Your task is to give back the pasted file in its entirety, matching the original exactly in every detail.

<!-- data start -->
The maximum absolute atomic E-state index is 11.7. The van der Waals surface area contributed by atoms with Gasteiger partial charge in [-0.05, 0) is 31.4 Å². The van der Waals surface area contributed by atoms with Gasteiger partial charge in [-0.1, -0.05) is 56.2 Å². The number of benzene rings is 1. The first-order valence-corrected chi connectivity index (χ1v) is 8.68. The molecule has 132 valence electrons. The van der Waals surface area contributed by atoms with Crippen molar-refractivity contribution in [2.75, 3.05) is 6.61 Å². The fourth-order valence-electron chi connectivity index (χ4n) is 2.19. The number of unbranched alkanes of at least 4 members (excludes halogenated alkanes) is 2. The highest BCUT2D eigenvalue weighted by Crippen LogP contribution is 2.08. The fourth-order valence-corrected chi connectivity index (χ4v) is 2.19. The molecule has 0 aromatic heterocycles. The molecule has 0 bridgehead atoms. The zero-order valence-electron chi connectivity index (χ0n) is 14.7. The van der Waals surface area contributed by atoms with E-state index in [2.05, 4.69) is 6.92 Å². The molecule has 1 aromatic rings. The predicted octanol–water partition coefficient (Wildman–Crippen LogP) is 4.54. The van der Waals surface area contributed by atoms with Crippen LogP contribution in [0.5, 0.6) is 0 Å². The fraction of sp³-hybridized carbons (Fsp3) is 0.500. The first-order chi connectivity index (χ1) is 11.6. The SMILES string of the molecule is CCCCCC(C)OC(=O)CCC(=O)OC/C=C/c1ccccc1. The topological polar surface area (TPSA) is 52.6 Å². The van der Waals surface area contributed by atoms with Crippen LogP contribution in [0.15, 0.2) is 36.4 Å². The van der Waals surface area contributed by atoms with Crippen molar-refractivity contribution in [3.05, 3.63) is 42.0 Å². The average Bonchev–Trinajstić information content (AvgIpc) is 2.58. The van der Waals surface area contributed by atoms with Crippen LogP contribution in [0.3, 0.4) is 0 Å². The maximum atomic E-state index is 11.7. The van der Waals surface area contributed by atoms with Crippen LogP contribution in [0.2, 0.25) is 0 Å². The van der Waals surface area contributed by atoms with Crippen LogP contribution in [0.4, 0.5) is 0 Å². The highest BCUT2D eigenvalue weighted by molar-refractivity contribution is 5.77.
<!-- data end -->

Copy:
The maximum absolute atomic E-state index is 11.7. The van der Waals surface area contributed by atoms with Gasteiger partial charge in [-0.05, 0) is 31.4 Å². The van der Waals surface area contributed by atoms with Gasteiger partial charge in [-0.1, -0.05) is 56.2 Å². The number of benzene rings is 1. The first-order valence-corrected chi connectivity index (χ1v) is 8.68. The molecule has 132 valence electrons. The van der Waals surface area contributed by atoms with Crippen molar-refractivity contribution in [2.75, 3.05) is 6.61 Å². The fourth-order valence-electron chi connectivity index (χ4n) is 2.19. The number of unbranched alkanes of at least 4 members (excludes halogenated alkanes) is 2. The highest BCUT2D eigenvalue weighted by Crippen LogP contribution is 2.08. The fourth-order valence-corrected chi connectivity index (χ4v) is 2.19. The molecule has 0 aromatic heterocycles. The molecule has 0 bridgehead atoms. The zero-order valence-electron chi connectivity index (χ0n) is 14.7. The van der Waals surface area contributed by atoms with E-state index in [2.05, 4.69) is 6.92 Å². The molecule has 1 aromatic rings. The predicted octanol–water partition coefficient (Wildman–Crippen LogP) is 4.54. The van der Waals surface area contributed by atoms with Crippen LogP contribution in [0.5, 0.6) is 0 Å². The fraction of sp³-hybridized carbons (Fsp3) is 0.500. The first-order chi connectivity index (χ1) is 11.6. The SMILES string of the molecule is CCCCCC(C)OC(=O)CCC(=O)OC/C=C/c1ccccc1. The topological polar surface area (TPSA) is 52.6 Å². The van der Waals surface area contributed by atoms with Crippen LogP contribution in [0.15, 0.2) is 36.4 Å². The van der Waals surface area contributed by atoms with Crippen molar-refractivity contribution in [3.05, 3.63) is 42.0 Å². The average Bonchev–Trinajstić information content (AvgIpc) is 2.58. The van der Waals surface area contributed by atoms with Crippen LogP contribution in [0.3, 0.4) is 0 Å². The maximum atomic E-state index is 11.7. The van der Waals surface area contributed by atoms with Crippen LogP contribution in [0.2, 0.25) is 0 Å². The van der Waals surface area contributed by atoms with Crippen LogP contribution in [0.4, 0.5) is 0 Å². The highest BCUT2D eigenvalue weighted by molar-refractivity contribution is 5.77.